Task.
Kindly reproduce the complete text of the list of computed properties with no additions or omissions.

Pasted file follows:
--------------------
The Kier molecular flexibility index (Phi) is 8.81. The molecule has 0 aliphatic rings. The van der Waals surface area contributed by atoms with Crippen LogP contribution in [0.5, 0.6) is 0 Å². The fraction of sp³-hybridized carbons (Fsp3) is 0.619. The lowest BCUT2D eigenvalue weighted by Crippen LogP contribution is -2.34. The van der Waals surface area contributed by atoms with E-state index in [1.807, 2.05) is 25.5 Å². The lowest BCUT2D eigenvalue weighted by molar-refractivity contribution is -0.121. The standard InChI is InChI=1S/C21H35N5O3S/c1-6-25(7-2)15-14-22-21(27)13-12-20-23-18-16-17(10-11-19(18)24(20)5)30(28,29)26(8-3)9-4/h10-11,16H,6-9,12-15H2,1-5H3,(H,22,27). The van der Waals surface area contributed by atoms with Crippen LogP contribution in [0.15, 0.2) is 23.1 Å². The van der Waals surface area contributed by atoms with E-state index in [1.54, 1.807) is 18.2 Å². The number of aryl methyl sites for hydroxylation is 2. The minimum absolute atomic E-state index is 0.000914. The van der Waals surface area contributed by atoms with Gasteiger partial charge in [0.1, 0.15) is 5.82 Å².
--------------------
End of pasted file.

The Kier molecular flexibility index (Phi) is 8.81. The molecule has 0 aliphatic rings. The van der Waals surface area contributed by atoms with Crippen LogP contribution in [0.5, 0.6) is 0 Å². The fraction of sp³-hybridized carbons (Fsp3) is 0.619. The lowest BCUT2D eigenvalue weighted by Crippen LogP contribution is -2.34. The van der Waals surface area contributed by atoms with E-state index in [1.807, 2.05) is 25.5 Å². The lowest BCUT2D eigenvalue weighted by molar-refractivity contribution is -0.121. The standard InChI is InChI=1S/C21H35N5O3S/c1-6-25(7-2)15-14-22-21(27)13-12-20-23-18-16-17(10-11-19(18)24(20)5)30(28,29)26(8-3)9-4/h10-11,16H,6-9,12-15H2,1-5H3,(H,22,27). The van der Waals surface area contributed by atoms with Crippen LogP contribution in [0.15, 0.2) is 23.1 Å². The van der Waals surface area contributed by atoms with E-state index in [1.54, 1.807) is 18.2 Å². The number of aryl methyl sites for hydroxylation is 2. The minimum absolute atomic E-state index is 0.000914. The van der Waals surface area contributed by atoms with Gasteiger partial charge in [0.1, 0.15) is 5.82 Å².